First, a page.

Opinion: Bornali Bhandari Gautam Kumar Das Samarth Gupta Ajaya K Sahu & KS Urs
In the platform economy workers function in a formalised realm but without benefits of tenure or welfare
One of the research questions that the NITI Aayog report ‘India’s Booming Gig and Platform Economy: Perspectives and Recommendations on the Future of Work’ poses is whether platforms are formalising or informalising the economy? We attempt a conceptual answer here. We argue that the platform work moves the economy towards formality. But that does not amount to completely formalising the economy.
What is an informal or unorganised economy? The National Commission for Enterprises in the Unorganised Sector (2007) defined unorganised workers as “those working in the unorganised enterprises or households excluding regular workers with social security benefits and the workers in the formal sector without any employer/social security benefits provided by the employers.”
Unni and Naik (2013) in their article ‘Measuring Informality of Employment in Urban India’ (published in The Indian Journal of Labour Economics. 56(4): 493-508) point out that there is considerable heterogeneity in the urban informal economy in India. There is a continuum of employment relationships (see Table).
Platform work defined
Keeping this in mind let us focus on labour platforms. The Draft Code on Social Security (DCSS) 2020 defines “platform work as a work arrangement outside of a traditional employer- employee relationship in which organisations or individuals use an online platform to access other organisations or individuals to solve specific problems or to provide specific services or any such other activities that may be notified by the Central Government in exchange for payment”.
The platform acts as an intermediary between the service provider and the service seeker. The intermediary is not an employer but helps the service provider land paid tasks. The service provider is the food delivery worker in Zomato/Swiggy the cab driver in the case of Ola/Uber and the beautician/plumber/electrician in the case of Urban Company etc.
The contract between the service provider and the platform is market/transaction based. For example in the case of the food delivery platform sector a worker signs an agreement with the platform that he/she will get paid a particular amount upon delivery of food to a particular location within a particular time.
The tasks and amount that one is going to be paid for that task are pre-decided. The platform reduces transaction (search bargaining and monitoring) costs and bears the burden of transaction failure. It is in a position to verify that the transaction has been completed like Zomato/Swiggy/Ola/Uber.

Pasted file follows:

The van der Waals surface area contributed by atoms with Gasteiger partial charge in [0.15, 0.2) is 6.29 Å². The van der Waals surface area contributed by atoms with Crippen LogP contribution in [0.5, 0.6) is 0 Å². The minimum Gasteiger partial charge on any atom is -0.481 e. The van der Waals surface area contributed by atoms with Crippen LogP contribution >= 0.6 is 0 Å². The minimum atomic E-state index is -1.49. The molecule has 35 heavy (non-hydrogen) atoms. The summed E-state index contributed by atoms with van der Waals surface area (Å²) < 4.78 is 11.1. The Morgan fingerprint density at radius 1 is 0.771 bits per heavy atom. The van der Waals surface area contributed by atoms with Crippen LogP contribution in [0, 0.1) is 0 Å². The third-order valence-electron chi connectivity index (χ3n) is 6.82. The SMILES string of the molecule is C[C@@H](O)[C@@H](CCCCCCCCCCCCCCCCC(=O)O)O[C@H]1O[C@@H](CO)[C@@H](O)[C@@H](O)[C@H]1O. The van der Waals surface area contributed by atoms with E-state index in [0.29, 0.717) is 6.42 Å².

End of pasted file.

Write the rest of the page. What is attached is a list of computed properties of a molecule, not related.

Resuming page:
Unlike the traditional informal economy the intermediary in the platform economy takes the burden of the failure of an exchange between the service provider and service seeker like Ola/Uber.
The working conditions of the worker remains essentially informal but has some ‘formal’ features such as the use of bank accounts as a result of digitised payments.
In contrast there is a contract based on a personalised understanding between a traditional informal worker and a service seeker in the regular economy. This contract becomes self- enforcing due to the mutual trust between the two parties which is formed after repeated interactions.
This holds true for our neighbourhood plumber electrician etc. If any one of the parties reneges from commitment in the transaction the relationship breaks down. This can be costly if future transactions are contingent on the success of current transactions. This creates the incentive for each party to go through the commitment.
The transactional contract (as opposed to a relational contract) makes the work done by a platform worker “formal”. The task and payments associated with it are pre-decided; all parties know the costs of failure. Here the transaction for work also may have a tax component attached as for food delivery. But to reiterate the working conditions are informal.
Whether the platform is just an intermediary or an employer is an empirical question because it will depend on the degree of autonomy the platform workers enjoys in their job. Autonomy is the choice of the worker to decide how where and when to produce. In the US and the UK platform workers in specific platforms have been deemed to be employees rather than independent contractors due to the lack of autonomy. These need to be assessed in India.
In sum the platform worker himself/herself remains informal because he/she has neither employer-provided social welfare support (such as pensions and medical insurance) nor a tenure- based job contract nor access to state pensions. Food delivery platform workers are covered by accident insurance which is a very specific form of medical insurance (covering only on-duty casualties) and not a comprehensive idea of the latter.
A policy conundrum is that if the platform worker actually starts receiving social security either from the employer or the government then will s/he become completely formal? The answer will lie in the details.
Bhandari is a Senior Fellow and Sahu and Urs are Associate Fellows at NCAER; Gupta is an Assistant Professor at Ahmedabad University and Das is a Research Fellow at the National Institute of Urban Affairs. Views are personal